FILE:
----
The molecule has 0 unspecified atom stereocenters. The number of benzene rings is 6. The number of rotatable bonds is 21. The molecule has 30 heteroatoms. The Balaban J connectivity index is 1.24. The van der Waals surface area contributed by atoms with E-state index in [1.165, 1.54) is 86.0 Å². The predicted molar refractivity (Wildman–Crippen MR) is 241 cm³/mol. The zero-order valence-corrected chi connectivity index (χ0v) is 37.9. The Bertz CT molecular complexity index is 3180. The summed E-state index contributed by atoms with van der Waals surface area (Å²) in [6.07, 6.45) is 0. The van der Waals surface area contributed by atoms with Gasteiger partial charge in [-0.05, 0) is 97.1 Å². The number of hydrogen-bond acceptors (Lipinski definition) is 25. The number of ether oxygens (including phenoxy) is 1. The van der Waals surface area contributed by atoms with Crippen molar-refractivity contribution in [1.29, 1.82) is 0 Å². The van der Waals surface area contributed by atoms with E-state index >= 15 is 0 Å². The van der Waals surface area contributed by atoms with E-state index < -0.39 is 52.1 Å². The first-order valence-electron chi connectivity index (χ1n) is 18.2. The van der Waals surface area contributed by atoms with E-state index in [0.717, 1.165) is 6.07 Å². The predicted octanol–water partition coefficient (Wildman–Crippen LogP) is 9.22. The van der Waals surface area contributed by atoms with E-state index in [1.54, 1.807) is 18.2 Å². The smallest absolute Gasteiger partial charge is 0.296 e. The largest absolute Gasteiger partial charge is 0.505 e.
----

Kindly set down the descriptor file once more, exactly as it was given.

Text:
The molecule has 0 unspecified atom stereocenters. The number of benzene rings is 6. The number of rotatable bonds is 21. The molecule has 30 heteroatoms. The Balaban J connectivity index is 1.24. The van der Waals surface area contributed by atoms with E-state index in [1.165, 1.54) is 86.0 Å². The predicted molar refractivity (Wildman–Crippen MR) is 241 cm³/mol. The zero-order valence-corrected chi connectivity index (χ0v) is 37.9. The Bertz CT molecular complexity index is 3180. The summed E-state index contributed by atoms with van der Waals surface area (Å²) in [6.07, 6.45) is 0. The van der Waals surface area contributed by atoms with Gasteiger partial charge in [-0.05, 0) is 97.1 Å². The number of hydrogen-bond acceptors (Lipinski definition) is 25. The number of ether oxygens (including phenoxy) is 1. The van der Waals surface area contributed by atoms with Crippen molar-refractivity contribution in [1.29, 1.82) is 0 Å². The van der Waals surface area contributed by atoms with E-state index >= 15 is 0 Å². The van der Waals surface area contributed by atoms with E-state index < -0.39 is 52.1 Å². The first-order valence-electron chi connectivity index (χ1n) is 18.2. The van der Waals surface area contributed by atoms with E-state index in [0.717, 1.165) is 6.07 Å². The predicted octanol–water partition coefficient (Wildman–Crippen LogP) is 9.22. The van der Waals surface area contributed by atoms with E-state index in [1.54, 1.807) is 18.2 Å². The smallest absolute Gasteiger partial charge is 0.296 e. The largest absolute Gasteiger partial charge is 0.505 e.